Our Gospel passage today is also about an anointing, and it comes to us this fifth Sunday of Lent, the last Sunday before we follow Jesus into Jerusalem and into the last week of his life. Our Lenten focus has been the practice of “numbering our days,” of trying to live with purpose and intention during these days of Lent, aware that our lives are short and we need to make them count. Each week our Gospel passage has some reference to time, and today’s phrase is “six days before.”
John uses this phrase as a literary strategy to clue us in that things are getting intense. This story he’s telling about Jesus, his time on earth, and the message he came to teach us, is quickly approaching its climax. The tension is mounting as we wait to see exactly how this story is going to end, whether this Jesus who we’ve come to love and whose words have challenged us and changed us, will be okay when this is all over.
As we come to today’s story, which takes place in the home of Jesus’ friends Mary, Martha, and Lazarus, we remember that just a few days before Jesus had raised Lazarus from the dead—he just called him out of the tomb and there he came, to everyone’s shock and amazement. And, while this was great for Lazarus, the event immediately catapulted Jesus from his status among the leaders of the temple as annoying nuisance to plain out and out threat.
Going around preaching a radical message is one thing, but raising people from the dead is a whole other thing altogether. To the temple authorities it was now GAME ON, and Jesus himself knew that the week ahead of him, Passover in Jerusalem, would be a dangerous and trouble-filled political game.We might imagine that by the time he made it to Bethany, he was exhausted. Tired and travel weary, losing his voice, foot-sore from miles of tramping over the countryside, worn out from the needs and demands of the growing crowd of people who were looking to him to be their political savior. It’s a good thing he could find refuge in the home of his dear friends Mary, Martha, and Lazarus.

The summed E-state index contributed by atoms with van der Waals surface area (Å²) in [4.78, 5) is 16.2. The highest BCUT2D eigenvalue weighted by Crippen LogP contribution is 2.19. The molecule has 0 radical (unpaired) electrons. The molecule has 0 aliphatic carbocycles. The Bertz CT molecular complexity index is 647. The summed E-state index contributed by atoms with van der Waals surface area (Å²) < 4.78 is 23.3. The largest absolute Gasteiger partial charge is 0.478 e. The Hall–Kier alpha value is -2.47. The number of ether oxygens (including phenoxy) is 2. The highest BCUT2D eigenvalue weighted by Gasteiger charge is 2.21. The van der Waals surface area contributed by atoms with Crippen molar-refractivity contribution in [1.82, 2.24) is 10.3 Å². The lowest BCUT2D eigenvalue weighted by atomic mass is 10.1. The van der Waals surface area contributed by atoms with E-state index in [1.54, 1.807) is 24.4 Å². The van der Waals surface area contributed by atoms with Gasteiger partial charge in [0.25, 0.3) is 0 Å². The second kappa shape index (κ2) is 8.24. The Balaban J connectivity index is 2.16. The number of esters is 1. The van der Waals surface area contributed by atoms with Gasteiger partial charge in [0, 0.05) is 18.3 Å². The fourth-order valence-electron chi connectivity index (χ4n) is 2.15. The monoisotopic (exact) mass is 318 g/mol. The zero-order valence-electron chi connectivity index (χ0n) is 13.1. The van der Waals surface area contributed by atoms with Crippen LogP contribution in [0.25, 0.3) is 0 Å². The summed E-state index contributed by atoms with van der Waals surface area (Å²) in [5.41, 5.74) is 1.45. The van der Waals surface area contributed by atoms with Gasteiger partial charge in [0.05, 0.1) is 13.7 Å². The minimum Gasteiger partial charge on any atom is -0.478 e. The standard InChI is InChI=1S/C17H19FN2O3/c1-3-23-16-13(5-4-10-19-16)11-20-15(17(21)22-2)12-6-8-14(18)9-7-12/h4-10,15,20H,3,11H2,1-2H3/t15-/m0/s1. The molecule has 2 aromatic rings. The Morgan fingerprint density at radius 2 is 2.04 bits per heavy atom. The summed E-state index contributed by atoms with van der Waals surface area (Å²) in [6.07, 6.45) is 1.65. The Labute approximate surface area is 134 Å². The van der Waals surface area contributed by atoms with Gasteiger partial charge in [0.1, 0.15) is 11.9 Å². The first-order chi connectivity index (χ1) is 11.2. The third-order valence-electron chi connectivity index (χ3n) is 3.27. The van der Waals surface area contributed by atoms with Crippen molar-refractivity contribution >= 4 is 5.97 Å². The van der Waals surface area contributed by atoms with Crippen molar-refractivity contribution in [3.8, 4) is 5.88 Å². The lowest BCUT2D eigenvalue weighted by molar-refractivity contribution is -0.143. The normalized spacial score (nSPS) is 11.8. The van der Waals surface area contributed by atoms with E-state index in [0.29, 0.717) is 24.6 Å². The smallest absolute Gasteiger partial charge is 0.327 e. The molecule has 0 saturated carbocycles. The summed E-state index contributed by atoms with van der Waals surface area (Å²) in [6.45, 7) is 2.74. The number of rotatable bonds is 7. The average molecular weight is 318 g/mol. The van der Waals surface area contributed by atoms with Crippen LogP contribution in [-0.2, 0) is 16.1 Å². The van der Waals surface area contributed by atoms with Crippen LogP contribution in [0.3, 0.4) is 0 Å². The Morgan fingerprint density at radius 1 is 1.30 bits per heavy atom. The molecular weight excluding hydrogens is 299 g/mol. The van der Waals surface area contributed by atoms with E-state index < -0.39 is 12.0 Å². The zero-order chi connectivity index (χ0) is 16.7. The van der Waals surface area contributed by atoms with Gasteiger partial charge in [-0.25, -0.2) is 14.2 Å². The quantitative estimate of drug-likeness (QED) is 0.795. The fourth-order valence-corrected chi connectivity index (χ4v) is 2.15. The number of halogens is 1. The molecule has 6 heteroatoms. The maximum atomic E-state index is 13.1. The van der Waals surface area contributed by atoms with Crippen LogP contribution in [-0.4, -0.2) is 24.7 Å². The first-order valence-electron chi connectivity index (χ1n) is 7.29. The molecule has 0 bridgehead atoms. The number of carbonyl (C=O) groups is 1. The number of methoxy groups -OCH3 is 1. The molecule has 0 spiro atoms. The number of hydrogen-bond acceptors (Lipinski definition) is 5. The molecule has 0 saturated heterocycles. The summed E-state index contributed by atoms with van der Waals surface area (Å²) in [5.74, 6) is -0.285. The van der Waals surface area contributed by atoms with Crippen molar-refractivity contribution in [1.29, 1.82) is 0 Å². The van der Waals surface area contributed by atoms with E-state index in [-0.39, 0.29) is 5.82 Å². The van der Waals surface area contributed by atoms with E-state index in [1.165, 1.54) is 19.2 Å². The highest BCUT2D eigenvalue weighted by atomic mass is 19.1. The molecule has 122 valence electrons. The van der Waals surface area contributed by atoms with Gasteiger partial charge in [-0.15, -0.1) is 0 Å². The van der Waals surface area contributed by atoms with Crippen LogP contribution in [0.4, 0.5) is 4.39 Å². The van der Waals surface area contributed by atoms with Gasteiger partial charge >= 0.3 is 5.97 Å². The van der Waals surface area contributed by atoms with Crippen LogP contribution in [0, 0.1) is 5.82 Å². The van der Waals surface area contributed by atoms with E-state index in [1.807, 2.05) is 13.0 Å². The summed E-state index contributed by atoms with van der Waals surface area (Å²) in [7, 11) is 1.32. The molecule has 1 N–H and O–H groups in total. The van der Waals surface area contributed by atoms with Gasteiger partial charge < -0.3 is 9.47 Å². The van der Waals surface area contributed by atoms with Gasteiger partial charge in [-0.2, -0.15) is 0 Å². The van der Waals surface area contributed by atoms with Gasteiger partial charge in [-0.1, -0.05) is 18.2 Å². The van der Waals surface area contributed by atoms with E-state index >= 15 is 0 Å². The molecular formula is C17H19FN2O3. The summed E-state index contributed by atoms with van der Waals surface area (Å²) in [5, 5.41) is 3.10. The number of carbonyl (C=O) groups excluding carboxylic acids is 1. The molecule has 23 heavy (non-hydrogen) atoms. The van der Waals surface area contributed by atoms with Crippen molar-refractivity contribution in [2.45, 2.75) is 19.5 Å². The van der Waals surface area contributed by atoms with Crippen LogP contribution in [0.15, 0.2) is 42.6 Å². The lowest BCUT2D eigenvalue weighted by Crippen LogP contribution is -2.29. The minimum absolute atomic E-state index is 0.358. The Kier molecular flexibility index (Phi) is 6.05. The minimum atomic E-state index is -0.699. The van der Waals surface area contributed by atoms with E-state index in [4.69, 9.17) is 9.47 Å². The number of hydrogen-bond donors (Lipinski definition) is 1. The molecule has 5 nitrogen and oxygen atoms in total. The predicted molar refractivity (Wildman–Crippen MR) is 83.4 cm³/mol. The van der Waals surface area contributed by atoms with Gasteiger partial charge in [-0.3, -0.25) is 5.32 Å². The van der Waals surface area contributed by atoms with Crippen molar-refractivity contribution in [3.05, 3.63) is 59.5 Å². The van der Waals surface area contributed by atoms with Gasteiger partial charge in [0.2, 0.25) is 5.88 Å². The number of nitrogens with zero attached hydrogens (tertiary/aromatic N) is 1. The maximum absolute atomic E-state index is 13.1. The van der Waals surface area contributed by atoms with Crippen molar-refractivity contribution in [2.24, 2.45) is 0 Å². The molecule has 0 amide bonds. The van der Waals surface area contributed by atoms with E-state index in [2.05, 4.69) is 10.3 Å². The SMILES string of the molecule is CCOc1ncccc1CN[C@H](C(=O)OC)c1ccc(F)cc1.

And so the passage tells us that Jesus came in, took a deep breath, and began to relax. His friends cooked dinner for him, and they were all gathered around the table—even Lazarus—catching up. There was a lot to get caught up on. Mary, Martha, and Lazarus’ heads were still spinning from the events of the previous week. After all, it’s not so common an occurrence to be planning a funeral one day and then welcoming your formerly dead brother back to the family after he’s been raised from the dead.
But surely they discussed the mounting tension, too. They knew that outside their doors, toward Jerusalem, in the big week ahead, no one could really predict what exactly was going to happen. Maybe Jesus shared with his close friends how he felt, that he was scared and unsure. Certainly, as they sat there together, friends around a table, they could see that Jesus needed them in some way to ease the weight of the burden he carried.
You know they must have heard the exhaustion and fear in his voice because after dinner, John tells us that Mary took a pound of costly perfume—really costly—and set about anointing Jesus’ feet, washing them and smoothing the ointment over the rough and broken skin of his feet. She pulled down her hair—unheard of for a woman of the time—and wiped his feet with her hair.
While it seems like Mary knew what she was doing, some didn’t understand. In fact, Judas, the notorious disciple who would betray Jesus, spoke up in outrage. Inappropriate! What kind of esteemed rabbi, teacher, let’s a woman make a public display like this? And further, do you know how much that perfume cost? Seems like we could have put that money to better use serving the poor.